Shares of TPI Composites (NASDAQ: TPIC) stock -- the biggest manufacturer of wind turbine blades that you've never heard of -- got absolutely crushed today, its stock closing down 20.9%. Shockingly, this happened after the company beat earnings in its fiscal second quarter.
Heading into Thursday evening's earnings report, analysts expected TPI to report a $0.28-per-share pro forma loss for its fiscal second quarter. Instead, the company earned a profit of $0.13 (adjusted for one-time items).
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Sales for the quarter jumped 43% in comparison to last year, to $330.8 million. Profit as calculated according to generally accepted accounting principles (GAAP) was $0.05 per share, an improvement over last year's $0.12 GAAP loss. CEO Steve Lockard called this a "solid operational and financial performance in the second quarter."
So why did TPI stock go down instead of up? And why did it go down so very much?
Guidance could be the culprit. On the one hand, TPI management warned that it's likely to book a per-share loss of between $0.18 and $0.23 this year despite the Q2 profit, which is a bit worse than previous guidance.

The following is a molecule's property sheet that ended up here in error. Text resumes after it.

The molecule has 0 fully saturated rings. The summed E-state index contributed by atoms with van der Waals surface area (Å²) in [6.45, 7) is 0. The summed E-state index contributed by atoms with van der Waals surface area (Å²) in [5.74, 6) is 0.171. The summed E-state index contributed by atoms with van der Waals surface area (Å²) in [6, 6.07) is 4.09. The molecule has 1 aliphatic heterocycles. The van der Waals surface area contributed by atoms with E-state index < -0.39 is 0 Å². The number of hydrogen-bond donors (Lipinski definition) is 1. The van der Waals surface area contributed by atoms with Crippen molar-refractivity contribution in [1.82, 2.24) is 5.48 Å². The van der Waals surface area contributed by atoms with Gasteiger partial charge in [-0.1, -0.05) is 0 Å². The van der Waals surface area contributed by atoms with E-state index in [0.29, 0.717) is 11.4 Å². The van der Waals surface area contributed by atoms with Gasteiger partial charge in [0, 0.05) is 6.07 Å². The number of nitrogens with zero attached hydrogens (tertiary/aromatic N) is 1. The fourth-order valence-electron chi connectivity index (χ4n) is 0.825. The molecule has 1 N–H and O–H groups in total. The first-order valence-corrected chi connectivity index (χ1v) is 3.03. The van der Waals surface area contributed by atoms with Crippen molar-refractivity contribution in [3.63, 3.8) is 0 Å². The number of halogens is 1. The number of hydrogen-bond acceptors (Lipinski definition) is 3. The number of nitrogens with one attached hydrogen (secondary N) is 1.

On the other hand, TPI's sales guidance for this year looks pretty good; the Street is looking for only $1.46 billion. TPI says it will deliver $1.45 billion to $1.5 billion, so that's largely better than expected.
On the third hand, though, TPI warned that "due to a faster pace of transitions than originally anticipated for 2020," it will be ratcheting back guidance for both sales and earnings in 2020. I suspect this, in the end, is what really spooked investors.
Still, management says it has finally "stabilized the workforce and production in Matamoros," where a strike had disrupted production in previous quarters. It "completed negotiations to sell" blades that had been promised to its now-bankrupt customer Senvion directly to its customers, "while also mutually agreeing with Senvion to terminate our two-line supply agreement," putting an end to another complication.
Things may be finally getting back to normal for TPI Composites. So while the weaker guidance is certainly a concern, I can't agree that now is the right time to sell this stock.
This article was originally published on Fool.com